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The theology of diversity and inclusiveness?


The woman caught in adultery by Geurcino (1591-1666) credit: Wikipedia/Public Domain

I was a bit stunned after reading a report on CBN that a psychic had been hired to minister at a church in Atlanta Georgia. The woman functions as a medium and claims to consult with the dead.

On the surface, this would seem little different than a United Church in Canada hiring an atheist to pastor one of its churches in Toronto, Ontario.

Except there is one big difference.

The United Church is a Liberal denomination that no longer embraces the fundamentals of the Christian faith. Many congregations have become little more than social clubs. Though the denomination initially challenged her hiring, in the name of “diversity” it eventually relented and allowed the atheist to continue as pastor.

However, if you read the theological beliefs of The Vision Church of Atlanta who hired this psychic, they look evangelical. They believe in the deity of Christ and that Jesus died and physically rose again from the dead for the sins of the world. They believe a person is justified by their faith in Christ and that water baptism is for believers after conversion. They believe that the baptism of the Holy Spirit is a second work of grace, and they even believe in the spiritual gifts.

And perhaps not surprising the psychic looks upon her ability as a gift from God. Though, it is not one of the spiritual gifts listed in the Bible, according to CBN the psychic uses James 1:17, that states: “Every good and perfect gift is from above” to justify her gift because it can be used to confirm that loved ones are in heaven.

Yet, this contradicts the Bible where several times it warns people about consulting the dead through a medium or a spiritist:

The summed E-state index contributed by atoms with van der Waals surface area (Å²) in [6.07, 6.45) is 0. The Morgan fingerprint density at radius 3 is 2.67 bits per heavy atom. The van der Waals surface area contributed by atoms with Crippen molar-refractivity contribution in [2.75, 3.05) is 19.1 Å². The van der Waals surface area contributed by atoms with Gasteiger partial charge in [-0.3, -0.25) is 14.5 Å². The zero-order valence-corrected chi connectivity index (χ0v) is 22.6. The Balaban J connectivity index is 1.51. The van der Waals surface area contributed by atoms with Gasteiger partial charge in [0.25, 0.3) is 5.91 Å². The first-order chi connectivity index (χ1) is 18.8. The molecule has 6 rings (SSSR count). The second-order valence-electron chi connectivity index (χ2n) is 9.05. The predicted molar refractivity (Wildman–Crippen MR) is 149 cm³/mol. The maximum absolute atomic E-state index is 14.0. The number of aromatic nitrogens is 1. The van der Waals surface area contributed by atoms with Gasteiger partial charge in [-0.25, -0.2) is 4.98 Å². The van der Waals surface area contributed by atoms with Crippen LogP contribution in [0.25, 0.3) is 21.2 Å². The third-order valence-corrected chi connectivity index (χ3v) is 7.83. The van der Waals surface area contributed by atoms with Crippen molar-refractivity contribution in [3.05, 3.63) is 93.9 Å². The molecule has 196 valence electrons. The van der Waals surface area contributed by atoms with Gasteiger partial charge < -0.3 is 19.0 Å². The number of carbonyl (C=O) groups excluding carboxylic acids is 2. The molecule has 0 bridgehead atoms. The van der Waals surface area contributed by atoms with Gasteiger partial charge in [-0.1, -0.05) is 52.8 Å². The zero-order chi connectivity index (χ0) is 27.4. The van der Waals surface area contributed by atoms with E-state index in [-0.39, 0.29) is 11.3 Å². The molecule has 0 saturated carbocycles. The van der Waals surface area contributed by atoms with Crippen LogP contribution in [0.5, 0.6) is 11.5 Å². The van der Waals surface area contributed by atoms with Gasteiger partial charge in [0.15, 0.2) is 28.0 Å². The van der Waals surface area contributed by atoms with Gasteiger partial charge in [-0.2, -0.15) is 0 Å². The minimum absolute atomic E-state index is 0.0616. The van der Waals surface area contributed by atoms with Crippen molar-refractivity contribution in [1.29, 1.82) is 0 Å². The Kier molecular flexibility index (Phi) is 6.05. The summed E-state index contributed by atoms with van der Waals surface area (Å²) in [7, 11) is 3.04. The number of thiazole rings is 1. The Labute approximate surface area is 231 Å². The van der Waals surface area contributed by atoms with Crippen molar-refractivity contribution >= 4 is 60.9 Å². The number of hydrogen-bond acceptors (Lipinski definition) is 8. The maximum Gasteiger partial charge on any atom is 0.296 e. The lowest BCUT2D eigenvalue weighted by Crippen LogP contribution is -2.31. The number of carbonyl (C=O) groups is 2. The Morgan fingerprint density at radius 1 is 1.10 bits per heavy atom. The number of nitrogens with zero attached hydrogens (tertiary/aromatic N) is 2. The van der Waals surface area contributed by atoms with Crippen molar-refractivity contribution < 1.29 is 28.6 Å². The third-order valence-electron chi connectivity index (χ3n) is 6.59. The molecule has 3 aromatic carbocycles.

“Let no one be found among you who … practices divination or sorcery, interprets omens, engages in witchcraft, or casts spells, or who is a medium or spiritist or who consults the dead. Anyone who does these things is detestable to the LORD, and because of these detestable practices the LORD your God will drive out those nations before you. You must be blameless before the LORD your God.” (Deuteronomy 18:10-13, NIV)

This issue even ended up being one of the reasons that God judged King Saul:

“Saul died because he was unfaithful to the LORD; he did not keep the word of the LORD and even consulted a medium for guidance, and did not inquire of the LORD. So the LORD put him to death and turned the kingdom over to David son of Jesse.” (1 Chronicles 10:13-14, NIV)

The incident involved the witch of Endor who Saul visited, so she would consult the deceased prophet Samuel about an upcoming battle with the Philistines. Equally bizarre was that it appears that the witch actually conjured up the spirit of Samuel who immediately condemned Saul for what he had done (1 Samuel 28:1-25).

Some question if it was actually Samuel or not, but as the spirit came out of the ground, the witch was totally shocked about what was taking place. This obviously was not how things went in the past when she consulted the dead.

So how does The Vision Church of Atlanta justify hiring a medium? I am not completely sure, but under their “About” link, the church also has a section called “Our Theological Distinctives” where it talks about being “intentionally diverse” and “radically inclusive:”

To be intentionally diverse and radically inclusive, is to be intentional welcoming and accepting of all persons;

Now as believers we can agree with most of these statements. We are to be accepting of people no matter who they are or what they do.

But sometimes, the terms inclusiveness and diversity are used to filter and interpret scripture. Since Jesus wants us to be accepting of all people, does this require a total acceptance of their lifestyle as well?

When the scribes and pharisees caught a woman in adultery and dragged her before Christ asking if she should be stoned, it is obvious that Jesus accepted the woman just as she was and even convinced the pharisees to let her go (John 8:1-11).

After the pharisees and scribes departed, Jesus asked the woman if there was anyone left to condemn her.  She answered “No one” and then Jesus said “Neither do I condemn you;” (John 8:11 NKJV).

This is the attitude that believers should have. We are not to have a condemning and judging spirit that implies a level of spiritual superiority.

But notice that Jesus didn’t stop there, the Lord continued encouraging her to:

go and sin no more.” (John 8: 11 NKJV)

Sources:

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